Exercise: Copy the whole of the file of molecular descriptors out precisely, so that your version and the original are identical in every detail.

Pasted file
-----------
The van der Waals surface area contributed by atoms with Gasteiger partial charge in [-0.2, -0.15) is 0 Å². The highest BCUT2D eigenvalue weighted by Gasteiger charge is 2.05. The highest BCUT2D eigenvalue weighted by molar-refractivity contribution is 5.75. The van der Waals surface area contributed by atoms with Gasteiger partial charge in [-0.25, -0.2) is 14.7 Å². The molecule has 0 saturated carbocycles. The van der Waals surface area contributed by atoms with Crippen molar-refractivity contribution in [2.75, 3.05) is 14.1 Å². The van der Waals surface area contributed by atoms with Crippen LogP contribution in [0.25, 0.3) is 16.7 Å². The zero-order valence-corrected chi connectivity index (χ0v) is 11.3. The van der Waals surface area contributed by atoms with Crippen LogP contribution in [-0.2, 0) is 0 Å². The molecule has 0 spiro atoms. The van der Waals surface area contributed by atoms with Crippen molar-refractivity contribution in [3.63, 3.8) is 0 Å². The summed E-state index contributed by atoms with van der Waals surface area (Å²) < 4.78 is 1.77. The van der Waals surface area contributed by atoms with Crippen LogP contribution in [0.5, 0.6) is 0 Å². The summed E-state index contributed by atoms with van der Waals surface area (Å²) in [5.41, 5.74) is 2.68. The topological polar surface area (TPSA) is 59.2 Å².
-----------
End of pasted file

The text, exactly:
The van der Waals surface area contributed by atoms with Gasteiger partial charge in [-0.2, -0.15) is 0 Å². The highest BCUT2D eigenvalue weighted by Gasteiger charge is 2.05. The highest BCUT2D eigenvalue weighted by molar-refractivity contribution is 5.75. The van der Waals surface area contributed by atoms with Gasteiger partial charge in [-0.25, -0.2) is 14.7 Å². The molecule has 0 saturated carbocycles. The van der Waals surface area contributed by atoms with Crippen molar-refractivity contribution in [2.75, 3.05) is 14.1 Å². The van der Waals surface area contributed by atoms with Crippen LogP contribution in [0.25, 0.3) is 16.7 Å². The zero-order valence-corrected chi connectivity index (χ0v) is 11.3. The van der Waals surface area contributed by atoms with Crippen LogP contribution in [-0.2, 0) is 0 Å². The molecule has 0 spiro atoms. The van der Waals surface area contributed by atoms with Crippen molar-refractivity contribution in [3.63, 3.8) is 0 Å². The summed E-state index contributed by atoms with van der Waals surface area (Å²) < 4.78 is 1.77. The van der Waals surface area contributed by atoms with Crippen LogP contribution in [0.5, 0.6) is 0 Å². The summed E-state index contributed by atoms with van der Waals surface area (Å²) in [5.41, 5.74) is 2.68. The topological polar surface area (TPSA) is 59.2 Å².